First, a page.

Culture

Sydney University Lowers Entry Scores For Women Who Can’t Make it Into Male-Dominated Courses

Feminists love to act like they can do anything a man can do…only better.

Sorry ladies, it’s just not true.

Men and women are different for a reason, and that’s how God intended it to be.

Men are naturally physically stronger, and better critical thinkers. Women are gifted nurturers who are more emotionally strong, and can read people far more precisely than men ever could.

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However, radical feminists refuse to embrace their strengths, and instead treat them like weaknesses.

In addition, feminist’s insecurities about who they are and what they’re truly capable of, causes them to engage in this absurd “equality game” that always blows up in their face.

Case in point – The University of Technology Sydney was forced to make a whopping 10-point adjustment in their entry scores in hopes of addressing the “gender imbalance” (or under qualified girls) in engineering, computing and construction.

The University of Technology Sydney is trying to encourage more young women to study engineering, computing and construction degrees by adjusting year 12 entry scores for female applicants.

The university has received approval from the NSW Anti-Discrimination Board to make a 10-point adjustment to the Australian Tertiary Admission Rank of female students applying for those degrees for the 2020 academic year.

The university hopes it will help address gender imbalances in those male-dominated industries.

UTS Women in Engineering and IT director Arti Agarwal insisted the move would not lower standards.

“We’re not taking in underperforming students or doing tokenism here,” she told Guardian Australia. “Nobody is getting a free pass … They all have to do all the degree requirements [and] internships.”

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Agarwal said the move was part of the university’s 30-year effort to improve gender equity in engineering, which includes primary school and high school outreach programs and mentoring for female engineers.

“We looked at the performance of Atar and the performance of [grade point average] so a lower Atar did not mean they would get a lower GPA. A higher Atar did not mean they were best in the class,” Agarwal said.

She noted a large number of engineering students gained entrance into the undergraduate degree through other pathways, which often were lower than the year 12 Atar minimum score.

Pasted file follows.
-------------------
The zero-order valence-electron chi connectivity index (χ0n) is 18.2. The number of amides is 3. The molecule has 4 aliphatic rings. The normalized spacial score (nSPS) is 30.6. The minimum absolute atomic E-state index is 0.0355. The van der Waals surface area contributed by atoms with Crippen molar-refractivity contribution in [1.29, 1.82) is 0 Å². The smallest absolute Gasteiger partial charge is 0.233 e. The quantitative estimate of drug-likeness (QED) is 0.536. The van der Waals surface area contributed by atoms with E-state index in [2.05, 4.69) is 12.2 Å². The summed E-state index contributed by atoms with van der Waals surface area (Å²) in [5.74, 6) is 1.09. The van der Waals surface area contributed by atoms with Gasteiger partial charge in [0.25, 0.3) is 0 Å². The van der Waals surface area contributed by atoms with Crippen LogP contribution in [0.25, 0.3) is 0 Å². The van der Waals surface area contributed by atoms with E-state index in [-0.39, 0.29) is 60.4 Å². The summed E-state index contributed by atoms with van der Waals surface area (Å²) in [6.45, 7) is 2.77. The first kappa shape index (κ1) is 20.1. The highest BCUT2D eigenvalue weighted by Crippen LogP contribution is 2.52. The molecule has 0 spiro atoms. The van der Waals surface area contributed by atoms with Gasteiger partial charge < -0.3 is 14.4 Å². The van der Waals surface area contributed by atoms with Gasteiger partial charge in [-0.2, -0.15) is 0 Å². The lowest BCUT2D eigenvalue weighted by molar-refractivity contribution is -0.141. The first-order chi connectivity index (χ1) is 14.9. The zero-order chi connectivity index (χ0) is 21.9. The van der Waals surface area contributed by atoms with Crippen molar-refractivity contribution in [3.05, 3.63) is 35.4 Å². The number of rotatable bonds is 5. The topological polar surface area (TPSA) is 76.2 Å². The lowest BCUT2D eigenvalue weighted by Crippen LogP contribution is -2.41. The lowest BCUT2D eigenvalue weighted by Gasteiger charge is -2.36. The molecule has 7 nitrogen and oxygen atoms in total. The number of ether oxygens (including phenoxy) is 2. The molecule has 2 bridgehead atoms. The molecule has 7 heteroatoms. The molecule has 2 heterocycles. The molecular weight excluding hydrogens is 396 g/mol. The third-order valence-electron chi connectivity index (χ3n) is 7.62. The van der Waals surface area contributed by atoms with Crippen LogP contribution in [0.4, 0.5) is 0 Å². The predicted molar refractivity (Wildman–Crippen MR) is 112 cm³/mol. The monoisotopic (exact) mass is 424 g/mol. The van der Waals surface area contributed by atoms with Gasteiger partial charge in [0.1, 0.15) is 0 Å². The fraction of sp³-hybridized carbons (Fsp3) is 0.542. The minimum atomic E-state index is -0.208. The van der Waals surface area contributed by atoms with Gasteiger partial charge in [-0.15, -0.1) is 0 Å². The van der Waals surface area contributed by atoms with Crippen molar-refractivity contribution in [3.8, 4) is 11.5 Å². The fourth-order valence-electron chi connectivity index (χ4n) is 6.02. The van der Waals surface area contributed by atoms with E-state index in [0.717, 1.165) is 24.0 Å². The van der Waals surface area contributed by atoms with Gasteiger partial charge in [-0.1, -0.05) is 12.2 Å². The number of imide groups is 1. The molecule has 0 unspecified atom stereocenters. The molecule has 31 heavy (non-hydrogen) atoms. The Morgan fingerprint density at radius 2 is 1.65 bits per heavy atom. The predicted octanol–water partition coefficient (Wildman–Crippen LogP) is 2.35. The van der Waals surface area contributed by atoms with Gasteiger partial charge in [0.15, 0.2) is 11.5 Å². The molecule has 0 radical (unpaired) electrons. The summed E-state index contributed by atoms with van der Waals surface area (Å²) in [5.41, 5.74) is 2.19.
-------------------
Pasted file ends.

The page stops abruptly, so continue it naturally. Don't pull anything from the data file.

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Agarwal said previously that, on average, females received 4-8% of UTS offers to study mechanical engineering/mechatronics. The university expects the score adjustment will increase female study offers to about 20%.

In civil engineering on average 16% of offers are to female students and this could rise to 20%. In computer science 10% of offers are to female students and this could lift to 19%.

According to Engineers Australia, 84% of Australian engineering graduates are men. Female engineers make up 13% of the workforce. Australia faces a looming shortage of engineers.

A 2017 Engineers Australia report found part of the problem was low levels of female high school students were studying the prerequisite subjects. Less than 6% of girls nationally studied physics in year 12, with advanced maths at 6.2%.

Engineers Australia’s professional diversity manager Justine Romanis backed the UTS move.

“We need to be disruptive – what we have been doing to date is just not working,” she said.

She said to attract more females to engineering it was important to plant the seeds early with research backing career discussion with children as young as year 4. [Guardian]

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It’s perplexing why universities are so hell-bent on pushing women into careers that they’re not good at or qualified for.

How on earth can that be beneficial to anyone?

Would you want a doctor who had lower entry scores in med school?

No.

Well, I wouldn’t want an engineer building a high rise that had ’em either.

Share your thoughts in the comments section below.

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